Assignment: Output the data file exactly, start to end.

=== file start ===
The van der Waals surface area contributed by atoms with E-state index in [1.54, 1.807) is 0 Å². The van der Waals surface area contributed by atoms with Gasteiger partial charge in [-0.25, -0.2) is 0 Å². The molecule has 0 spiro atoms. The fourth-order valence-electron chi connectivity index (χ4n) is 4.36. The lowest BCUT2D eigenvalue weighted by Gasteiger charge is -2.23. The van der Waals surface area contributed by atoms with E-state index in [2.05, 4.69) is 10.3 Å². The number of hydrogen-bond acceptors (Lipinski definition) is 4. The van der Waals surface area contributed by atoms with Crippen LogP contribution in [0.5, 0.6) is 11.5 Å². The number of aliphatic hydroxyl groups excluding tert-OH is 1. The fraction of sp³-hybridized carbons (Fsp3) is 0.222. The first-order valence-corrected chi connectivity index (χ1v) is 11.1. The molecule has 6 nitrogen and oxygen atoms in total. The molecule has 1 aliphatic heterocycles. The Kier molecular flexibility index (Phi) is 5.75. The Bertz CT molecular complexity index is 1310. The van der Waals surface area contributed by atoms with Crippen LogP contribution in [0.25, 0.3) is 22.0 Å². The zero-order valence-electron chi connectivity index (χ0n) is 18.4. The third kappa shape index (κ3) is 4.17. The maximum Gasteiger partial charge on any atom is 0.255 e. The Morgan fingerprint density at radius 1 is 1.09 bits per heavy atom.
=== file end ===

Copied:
The van der Waals surface area contributed by atoms with E-state index in [1.54, 1.807) is 0 Å². The van der Waals surface area contributed by atoms with Gasteiger partial charge in [-0.25, -0.2) is 0 Å². The molecule has 0 spiro atoms. The fourth-order valence-electron chi connectivity index (χ4n) is 4.36. The lowest BCUT2D eigenvalue weighted by Gasteiger charge is -2.23. The van der Waals surface area contributed by atoms with E-state index in [2.05, 4.69) is 10.3 Å². The number of hydrogen-bond acceptors (Lipinski definition) is 4. The van der Waals surface area contributed by atoms with Crippen LogP contribution in [0.5, 0.6) is 11.5 Å². The number of aliphatic hydroxyl groups excluding tert-OH is 1. The fraction of sp³-hybridized carbons (Fsp3) is 0.222. The first-order valence-corrected chi connectivity index (χ1v) is 11.1. The molecule has 6 nitrogen and oxygen atoms in total. The molecule has 1 aliphatic heterocycles. The Kier molecular flexibility index (Phi) is 5.75. The Bertz CT molecular complexity index is 1310. The van der Waals surface area contributed by atoms with Crippen LogP contribution in [0.25, 0.3) is 22.0 Å². The zero-order valence-electron chi connectivity index (χ0n) is 18.4. The third kappa shape index (κ3) is 4.17. The maximum Gasteiger partial charge on any atom is 0.255 e. The Morgan fingerprint density at radius 1 is 1.09 bits per heavy atom.